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Re: Reading bytes one-by-one from pipe of process substitution


From: stephane_chazelas
Subject: Re: Reading bytes one-by-one from pipe of process substitution
Date: Thu, 28 Sep 2006 18:16:54 +0100
User-agent: Mutt/1.5.13 (2006-08-11)

On Thu, Sep 28, 2006 at 09:12:47PM +0600, address@hidden wrote:
[...]
> Description:
>         When Process substitution is used, BASH
>         reads from such descriptor by one bytes!!

Of course it does. A shell is a shell, it's a command that runs
other commands.

read var

Reads one line of input (potentially more without -r). You don't
want it to read more than one line of input, because you want
the next command to be able to read the next line.

And the only way to make sure that only one line is read and not
more is to read one character at a time until the LF character
is found.

For regular files, shells like bash or ksh do some
optimisations, they read a buffer worth of data, and then, in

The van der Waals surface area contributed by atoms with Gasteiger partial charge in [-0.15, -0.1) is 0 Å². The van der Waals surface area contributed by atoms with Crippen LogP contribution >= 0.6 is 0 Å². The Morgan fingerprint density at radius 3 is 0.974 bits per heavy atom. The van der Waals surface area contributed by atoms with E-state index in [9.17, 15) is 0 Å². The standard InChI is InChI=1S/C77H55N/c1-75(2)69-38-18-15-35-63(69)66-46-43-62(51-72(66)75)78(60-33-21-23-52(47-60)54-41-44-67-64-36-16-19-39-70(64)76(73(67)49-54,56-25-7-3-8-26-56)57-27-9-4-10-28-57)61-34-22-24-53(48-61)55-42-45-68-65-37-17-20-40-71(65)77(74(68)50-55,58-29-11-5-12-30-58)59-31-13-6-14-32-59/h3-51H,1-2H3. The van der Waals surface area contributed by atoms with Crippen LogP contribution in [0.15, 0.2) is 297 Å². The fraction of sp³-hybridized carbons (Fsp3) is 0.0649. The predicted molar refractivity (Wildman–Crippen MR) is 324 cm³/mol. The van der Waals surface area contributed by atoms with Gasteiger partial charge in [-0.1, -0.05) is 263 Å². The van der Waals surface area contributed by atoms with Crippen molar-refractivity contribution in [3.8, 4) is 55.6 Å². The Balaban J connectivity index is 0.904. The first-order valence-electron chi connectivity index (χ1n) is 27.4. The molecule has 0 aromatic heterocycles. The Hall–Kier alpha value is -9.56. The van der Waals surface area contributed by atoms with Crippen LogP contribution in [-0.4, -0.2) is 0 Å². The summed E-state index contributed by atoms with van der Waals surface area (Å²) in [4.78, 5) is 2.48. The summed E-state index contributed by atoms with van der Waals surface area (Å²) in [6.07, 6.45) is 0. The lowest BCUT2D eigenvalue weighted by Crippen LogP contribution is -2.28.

case another command is to be run, they seek back (move the
"read" cursor position if you prefer) to the character after the
LF. This kind of thing can't be done with a pipe of course, you
can't tell the process at the other end "please restart from
that newline character". It can only be done with regular files
(not with devices, sockets, pipes...).

So, it's a perfectly normal behavior. That's rather the
optimisation that is not normal (in the sense that it reads more
than what you may expect it to).

> Repeat-By:
>         --------------------------
>         /tmp/test:
>       --begin--
>         #!/bin/bash
>         while read line; do
>         qwe=qwe
>       done < <( cat /etc/passwd )
>       --end--
>       chmod +x /tmp/test
>       strace /tmp/test
>       --------------------------------------
>       You'll see that BASH read bytes from pipe one-by-one.
>       Another script will not trigger this problem:
>         #!/bin/bash
>       while read line; do
>         qwe=qwe
>       done < /etc/passwd
[...]

-- 
Stephane




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